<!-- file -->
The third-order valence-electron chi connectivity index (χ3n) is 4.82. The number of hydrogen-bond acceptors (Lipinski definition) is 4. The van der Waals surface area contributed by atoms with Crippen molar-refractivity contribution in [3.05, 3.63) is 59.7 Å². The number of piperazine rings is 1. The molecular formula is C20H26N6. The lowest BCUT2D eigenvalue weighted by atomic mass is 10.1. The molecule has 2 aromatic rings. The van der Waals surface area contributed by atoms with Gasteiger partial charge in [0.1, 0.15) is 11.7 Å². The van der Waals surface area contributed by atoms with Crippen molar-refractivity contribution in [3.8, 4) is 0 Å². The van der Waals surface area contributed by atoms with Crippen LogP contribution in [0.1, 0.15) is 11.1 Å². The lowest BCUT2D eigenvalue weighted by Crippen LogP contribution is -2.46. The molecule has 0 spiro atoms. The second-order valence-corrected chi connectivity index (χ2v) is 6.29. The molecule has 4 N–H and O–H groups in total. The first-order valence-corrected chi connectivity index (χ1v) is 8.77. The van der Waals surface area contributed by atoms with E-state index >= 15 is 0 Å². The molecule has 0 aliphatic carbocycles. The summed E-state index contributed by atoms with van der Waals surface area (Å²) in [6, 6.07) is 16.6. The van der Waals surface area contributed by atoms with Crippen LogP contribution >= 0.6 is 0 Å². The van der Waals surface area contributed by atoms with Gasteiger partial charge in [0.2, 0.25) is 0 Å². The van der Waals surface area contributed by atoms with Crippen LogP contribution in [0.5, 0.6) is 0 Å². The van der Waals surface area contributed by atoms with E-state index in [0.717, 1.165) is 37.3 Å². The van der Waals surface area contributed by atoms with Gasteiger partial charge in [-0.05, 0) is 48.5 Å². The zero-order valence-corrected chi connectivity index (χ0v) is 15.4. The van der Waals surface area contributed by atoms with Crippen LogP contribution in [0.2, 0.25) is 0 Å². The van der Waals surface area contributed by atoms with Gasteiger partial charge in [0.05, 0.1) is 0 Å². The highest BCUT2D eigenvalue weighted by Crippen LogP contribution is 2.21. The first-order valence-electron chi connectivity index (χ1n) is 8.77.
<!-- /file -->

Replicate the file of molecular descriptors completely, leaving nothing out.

The third-order valence-electron chi connectivity index (χ3n) is 4.82. The number of hydrogen-bond acceptors (Lipinski definition) is 4. The van der Waals surface area contributed by atoms with Crippen molar-refractivity contribution in [3.05, 3.63) is 59.7 Å². The number of piperazine rings is 1. The molecular formula is C20H26N6. The lowest BCUT2D eigenvalue weighted by atomic mass is 10.1. The molecule has 2 aromatic rings. The van der Waals surface area contributed by atoms with Gasteiger partial charge in [0.1, 0.15) is 11.7 Å². The van der Waals surface area contributed by atoms with Crippen molar-refractivity contribution in [3.8, 4) is 0 Å². The van der Waals surface area contributed by atoms with Crippen LogP contribution in [0.1, 0.15) is 11.1 Å². The lowest BCUT2D eigenvalue weighted by Crippen LogP contribution is -2.46. The molecule has 0 spiro atoms. The second-order valence-corrected chi connectivity index (χ2v) is 6.29. The molecule has 4 N–H and O–H groups in total. The first-order valence-corrected chi connectivity index (χ1v) is 8.77. The van der Waals surface area contributed by atoms with E-state index >= 15 is 0 Å². The molecule has 0 aliphatic carbocycles. The summed E-state index contributed by atoms with van der Waals surface area (Å²) in [6, 6.07) is 16.6. The van der Waals surface area contributed by atoms with Crippen LogP contribution >= 0.6 is 0 Å². The van der Waals surface area contributed by atoms with Gasteiger partial charge in [0.2, 0.25) is 0 Å². The van der Waals surface area contributed by atoms with Crippen LogP contribution in [0.5, 0.6) is 0 Å². The van der Waals surface area contributed by atoms with E-state index in [0.717, 1.165) is 37.3 Å². The van der Waals surface area contributed by atoms with Gasteiger partial charge in [-0.05, 0) is 48.5 Å². The zero-order valence-corrected chi connectivity index (χ0v) is 15.4. The van der Waals surface area contributed by atoms with Crippen LogP contribution in [0.2, 0.25) is 0 Å². The van der Waals surface area contributed by atoms with Gasteiger partial charge in [0.05, 0.1) is 0 Å². The highest BCUT2D eigenvalue weighted by Crippen LogP contribution is 2.21. The first-order valence-electron chi connectivity index (χ1n) is 8.77.